A Big Investment

A new Amazon headquarters could mean big changes coming to Austin

A new Amazon headquarters could mean big changes coming to Austin

Amazon logo
The city that lands Amazon's next headquarters can expect big changes. Photo by Wallstplaybook.com

Austin was just named the country's fastest growing city over the past 10 years. Following a decade of explosive growth, imagine if Austin lands Amazon’s proposed $5 billion second headquarters? With the massive new presence of Amazon, change in Austin would likely be even swifter and greater.

There is no doubt that our city — considered a leading contender for the so-called Amazon HQ2 project — would undergo a tremendous transformation if the company sets up its satellite headquarters here. But what would an Amazon-amplified Austin look and feel like?

Austin Mayor Steve Adler, for one, believes that what lies at the city’s very heart wouldn’t be changed by the arrival of HQ2.

In a letter to Amazon pitching Austin as the best site for the e-commerce giant’s second headquarters, Adler wrote, “Our long-term goal in Austin is to both preserve the soul of our community and make it accessible to all — even as we excel as a community that continues to attract topic talent.”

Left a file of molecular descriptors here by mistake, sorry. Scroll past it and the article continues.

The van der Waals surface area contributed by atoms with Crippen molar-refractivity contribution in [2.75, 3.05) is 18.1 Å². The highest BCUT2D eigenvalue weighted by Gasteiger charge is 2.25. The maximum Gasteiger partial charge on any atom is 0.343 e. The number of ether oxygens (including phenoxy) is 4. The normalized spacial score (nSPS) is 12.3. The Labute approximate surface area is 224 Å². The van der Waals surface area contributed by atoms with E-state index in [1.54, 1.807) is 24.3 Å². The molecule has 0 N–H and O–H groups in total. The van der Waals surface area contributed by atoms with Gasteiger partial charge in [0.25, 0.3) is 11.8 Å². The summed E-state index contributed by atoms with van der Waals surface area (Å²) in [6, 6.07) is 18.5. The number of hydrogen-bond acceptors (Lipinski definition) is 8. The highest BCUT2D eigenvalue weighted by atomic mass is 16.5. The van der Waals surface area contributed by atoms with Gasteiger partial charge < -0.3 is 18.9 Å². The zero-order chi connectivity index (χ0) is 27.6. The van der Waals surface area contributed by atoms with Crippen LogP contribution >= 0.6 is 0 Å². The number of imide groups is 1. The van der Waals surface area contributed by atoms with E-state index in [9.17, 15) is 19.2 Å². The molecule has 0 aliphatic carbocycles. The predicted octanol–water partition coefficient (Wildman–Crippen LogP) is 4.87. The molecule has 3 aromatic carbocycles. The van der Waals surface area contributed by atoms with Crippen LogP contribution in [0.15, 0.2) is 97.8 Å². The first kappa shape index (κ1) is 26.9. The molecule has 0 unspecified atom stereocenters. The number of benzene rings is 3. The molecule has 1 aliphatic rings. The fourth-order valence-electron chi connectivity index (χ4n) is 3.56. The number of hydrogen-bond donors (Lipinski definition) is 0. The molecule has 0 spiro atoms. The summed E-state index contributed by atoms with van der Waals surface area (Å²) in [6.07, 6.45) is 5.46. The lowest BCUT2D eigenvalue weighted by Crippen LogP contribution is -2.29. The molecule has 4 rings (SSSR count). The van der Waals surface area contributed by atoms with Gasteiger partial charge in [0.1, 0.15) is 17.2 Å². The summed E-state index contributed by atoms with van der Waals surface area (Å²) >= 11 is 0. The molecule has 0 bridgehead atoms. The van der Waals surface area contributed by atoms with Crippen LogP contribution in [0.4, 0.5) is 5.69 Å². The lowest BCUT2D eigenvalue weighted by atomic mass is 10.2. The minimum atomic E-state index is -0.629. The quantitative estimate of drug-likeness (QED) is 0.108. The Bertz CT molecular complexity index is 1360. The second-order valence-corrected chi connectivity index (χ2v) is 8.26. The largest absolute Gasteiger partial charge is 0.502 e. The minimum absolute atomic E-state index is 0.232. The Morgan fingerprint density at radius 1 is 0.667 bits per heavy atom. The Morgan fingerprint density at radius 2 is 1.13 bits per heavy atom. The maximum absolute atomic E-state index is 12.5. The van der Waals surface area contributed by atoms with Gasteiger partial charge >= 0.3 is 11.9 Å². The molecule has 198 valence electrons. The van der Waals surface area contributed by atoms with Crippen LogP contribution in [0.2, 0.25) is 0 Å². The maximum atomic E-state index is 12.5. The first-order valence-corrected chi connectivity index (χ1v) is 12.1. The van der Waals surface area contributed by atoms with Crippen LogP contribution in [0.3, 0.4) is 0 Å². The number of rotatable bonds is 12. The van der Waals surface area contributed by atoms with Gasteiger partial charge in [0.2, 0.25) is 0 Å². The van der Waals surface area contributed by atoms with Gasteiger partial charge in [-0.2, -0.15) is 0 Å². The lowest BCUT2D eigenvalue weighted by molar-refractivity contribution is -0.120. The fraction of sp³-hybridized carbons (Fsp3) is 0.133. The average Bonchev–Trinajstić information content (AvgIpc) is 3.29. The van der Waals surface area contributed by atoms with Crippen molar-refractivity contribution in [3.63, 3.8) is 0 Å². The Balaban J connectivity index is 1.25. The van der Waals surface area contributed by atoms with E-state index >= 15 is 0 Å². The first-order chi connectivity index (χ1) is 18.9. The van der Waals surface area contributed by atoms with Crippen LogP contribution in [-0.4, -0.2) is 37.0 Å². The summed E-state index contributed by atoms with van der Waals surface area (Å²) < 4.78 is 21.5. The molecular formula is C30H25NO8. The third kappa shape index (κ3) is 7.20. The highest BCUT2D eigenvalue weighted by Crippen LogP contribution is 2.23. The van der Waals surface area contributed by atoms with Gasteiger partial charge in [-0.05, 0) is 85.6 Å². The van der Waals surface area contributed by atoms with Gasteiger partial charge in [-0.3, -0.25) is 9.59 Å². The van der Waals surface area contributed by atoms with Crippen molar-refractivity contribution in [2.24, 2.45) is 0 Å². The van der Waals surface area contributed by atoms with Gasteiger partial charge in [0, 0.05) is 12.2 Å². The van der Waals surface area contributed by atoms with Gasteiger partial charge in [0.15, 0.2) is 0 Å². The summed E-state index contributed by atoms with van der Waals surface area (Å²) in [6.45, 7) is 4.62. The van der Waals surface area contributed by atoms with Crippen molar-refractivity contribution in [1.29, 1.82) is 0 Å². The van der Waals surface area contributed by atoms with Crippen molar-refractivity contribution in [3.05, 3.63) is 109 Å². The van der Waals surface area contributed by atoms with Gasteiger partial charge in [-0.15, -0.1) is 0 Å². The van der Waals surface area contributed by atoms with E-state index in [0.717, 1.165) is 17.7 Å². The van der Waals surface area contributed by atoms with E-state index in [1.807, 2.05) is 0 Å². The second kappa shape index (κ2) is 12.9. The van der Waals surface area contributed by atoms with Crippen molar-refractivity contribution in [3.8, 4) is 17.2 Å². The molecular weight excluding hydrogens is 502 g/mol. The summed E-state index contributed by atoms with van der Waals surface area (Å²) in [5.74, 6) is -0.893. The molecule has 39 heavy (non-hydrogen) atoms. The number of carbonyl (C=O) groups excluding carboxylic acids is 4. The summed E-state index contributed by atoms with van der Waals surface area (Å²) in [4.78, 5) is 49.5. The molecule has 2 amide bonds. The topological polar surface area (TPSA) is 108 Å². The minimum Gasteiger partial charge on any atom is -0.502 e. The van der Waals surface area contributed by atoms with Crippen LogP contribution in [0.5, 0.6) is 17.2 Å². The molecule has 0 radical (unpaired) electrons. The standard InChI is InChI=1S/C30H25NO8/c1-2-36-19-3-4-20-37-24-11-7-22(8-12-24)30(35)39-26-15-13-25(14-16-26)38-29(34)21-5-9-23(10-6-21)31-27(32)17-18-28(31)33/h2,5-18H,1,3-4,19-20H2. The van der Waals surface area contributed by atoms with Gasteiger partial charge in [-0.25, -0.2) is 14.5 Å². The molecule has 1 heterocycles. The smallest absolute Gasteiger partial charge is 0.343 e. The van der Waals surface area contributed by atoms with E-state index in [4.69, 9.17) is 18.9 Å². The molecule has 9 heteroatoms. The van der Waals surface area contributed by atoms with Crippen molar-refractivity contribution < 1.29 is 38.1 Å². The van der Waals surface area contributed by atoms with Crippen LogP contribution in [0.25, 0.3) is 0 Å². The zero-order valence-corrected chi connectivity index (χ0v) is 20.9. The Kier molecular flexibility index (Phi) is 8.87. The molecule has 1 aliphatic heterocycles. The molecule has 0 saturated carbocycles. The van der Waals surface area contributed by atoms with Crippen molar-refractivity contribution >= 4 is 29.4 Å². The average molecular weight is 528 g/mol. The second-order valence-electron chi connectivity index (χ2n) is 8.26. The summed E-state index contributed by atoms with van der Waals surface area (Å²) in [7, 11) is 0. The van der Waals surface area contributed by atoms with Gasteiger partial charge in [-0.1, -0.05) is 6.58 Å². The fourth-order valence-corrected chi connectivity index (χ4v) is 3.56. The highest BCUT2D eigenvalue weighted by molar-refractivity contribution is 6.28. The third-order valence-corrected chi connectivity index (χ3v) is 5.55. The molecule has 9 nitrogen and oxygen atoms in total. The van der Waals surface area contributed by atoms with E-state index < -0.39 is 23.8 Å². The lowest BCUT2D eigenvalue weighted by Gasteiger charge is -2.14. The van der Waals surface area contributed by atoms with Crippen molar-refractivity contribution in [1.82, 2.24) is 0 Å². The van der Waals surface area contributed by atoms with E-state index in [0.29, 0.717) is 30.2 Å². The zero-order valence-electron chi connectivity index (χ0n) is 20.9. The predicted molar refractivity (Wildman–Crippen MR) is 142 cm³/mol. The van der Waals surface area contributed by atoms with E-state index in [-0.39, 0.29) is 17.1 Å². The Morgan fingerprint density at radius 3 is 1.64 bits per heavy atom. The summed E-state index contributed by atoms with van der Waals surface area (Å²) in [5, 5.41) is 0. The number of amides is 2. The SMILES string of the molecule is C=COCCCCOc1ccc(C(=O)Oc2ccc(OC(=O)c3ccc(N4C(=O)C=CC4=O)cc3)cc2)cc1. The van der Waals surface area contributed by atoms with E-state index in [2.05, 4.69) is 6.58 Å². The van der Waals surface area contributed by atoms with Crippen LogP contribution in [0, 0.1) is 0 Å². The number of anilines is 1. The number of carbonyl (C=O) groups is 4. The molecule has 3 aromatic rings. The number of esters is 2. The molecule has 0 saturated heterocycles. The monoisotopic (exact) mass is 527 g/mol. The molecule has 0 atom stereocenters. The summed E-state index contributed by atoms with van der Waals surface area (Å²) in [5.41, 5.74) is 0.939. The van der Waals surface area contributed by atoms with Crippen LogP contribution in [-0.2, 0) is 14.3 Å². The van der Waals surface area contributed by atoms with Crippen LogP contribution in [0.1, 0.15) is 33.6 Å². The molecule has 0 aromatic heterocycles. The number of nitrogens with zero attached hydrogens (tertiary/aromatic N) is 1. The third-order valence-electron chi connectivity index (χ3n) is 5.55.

After all, he wrote, it’s the soul and people of Austin that matter most.

Right now, Amazon is sifting through 238 proposals from communities across North America, including Austin, all clamoring to host HQ2. The company has said it will not announce its decision until early next year. In the meantime, CultureMap asked four prominent Austinites to look into their crystal balls and tell us how Amazon HQ2 might alter the Austin landscape.

Longtime Austin environmentalist Robin Rather, CEO of local communications and marketing firm Collective Strength, tells CultureMap that Austinites seem to neither loathe nor love the idea of Amazon HQ2 being here. She says the project could set Austin on a positive path.

“If they come here, we will have to build it. We will have to come to terms with another level of our exponential growth and figure out how to handle the water, air quality and, of course, the further gentrification and traffic impacts,” Rather says. “But we have to do that anyway, and perhaps Amazon will serve as a helpful catalyst.”